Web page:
According to legend, Prague was virtually left untouched during WWII because Hitler wanted to retire there. Although there doesn’t seem to be any evidence of this, Prague’s beauty still doesn’t cease to amaze people, especially after learning about its German occupation. For a country that was caught in the middle of the war, its destruction is quite minimal compared to those surrounding it.
Even though the destruction it experienced during WWII was minimal, there definitely are reminders of that dark time. In Prague, probably the most obvious of this is the Old Town Hall on Staroměstské náměstí (Old Town Square). While the Astronomical Clock (which belongs to the oldest part of the building) remains intact, when looking at the opposite side facing Týn church, you can see a small park where the eastern wing of the town hall once stood.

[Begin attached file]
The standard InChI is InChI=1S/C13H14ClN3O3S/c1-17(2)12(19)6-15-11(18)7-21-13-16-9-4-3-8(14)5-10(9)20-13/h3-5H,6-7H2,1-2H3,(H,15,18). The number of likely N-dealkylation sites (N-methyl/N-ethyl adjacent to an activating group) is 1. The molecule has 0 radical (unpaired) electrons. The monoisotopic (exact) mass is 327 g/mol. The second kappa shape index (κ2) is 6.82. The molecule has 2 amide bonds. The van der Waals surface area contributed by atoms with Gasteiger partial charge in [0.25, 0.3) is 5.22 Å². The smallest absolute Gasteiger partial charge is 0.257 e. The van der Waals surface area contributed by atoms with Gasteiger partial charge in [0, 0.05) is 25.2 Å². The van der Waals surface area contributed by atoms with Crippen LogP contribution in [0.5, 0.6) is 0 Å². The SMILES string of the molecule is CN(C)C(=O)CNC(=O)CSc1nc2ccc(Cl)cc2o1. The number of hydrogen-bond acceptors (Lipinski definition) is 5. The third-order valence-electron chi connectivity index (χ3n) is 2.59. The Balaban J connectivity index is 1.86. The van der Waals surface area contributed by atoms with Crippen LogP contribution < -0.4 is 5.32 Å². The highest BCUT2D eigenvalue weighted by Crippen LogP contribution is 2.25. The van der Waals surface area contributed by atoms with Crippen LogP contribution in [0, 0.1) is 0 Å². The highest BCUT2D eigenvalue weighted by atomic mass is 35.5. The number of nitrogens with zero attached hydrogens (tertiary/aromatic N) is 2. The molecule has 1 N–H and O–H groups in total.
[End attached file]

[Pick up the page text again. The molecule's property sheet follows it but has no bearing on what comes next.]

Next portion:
This part was destroyed on May 8th, 1945 during the Prague uprising.
Inside you can find a tourist information center. You can also do a tour of the underground, which is pretty neat. The Old Town used to be much lower than it is today, but because of the constant flooding by the Vltava river, the city was elevated by trash and other materials in the 13th century. The remnants of that old buried part of Prague can be seen on the tour. If you're interested in going, here are a couple companies that go down there.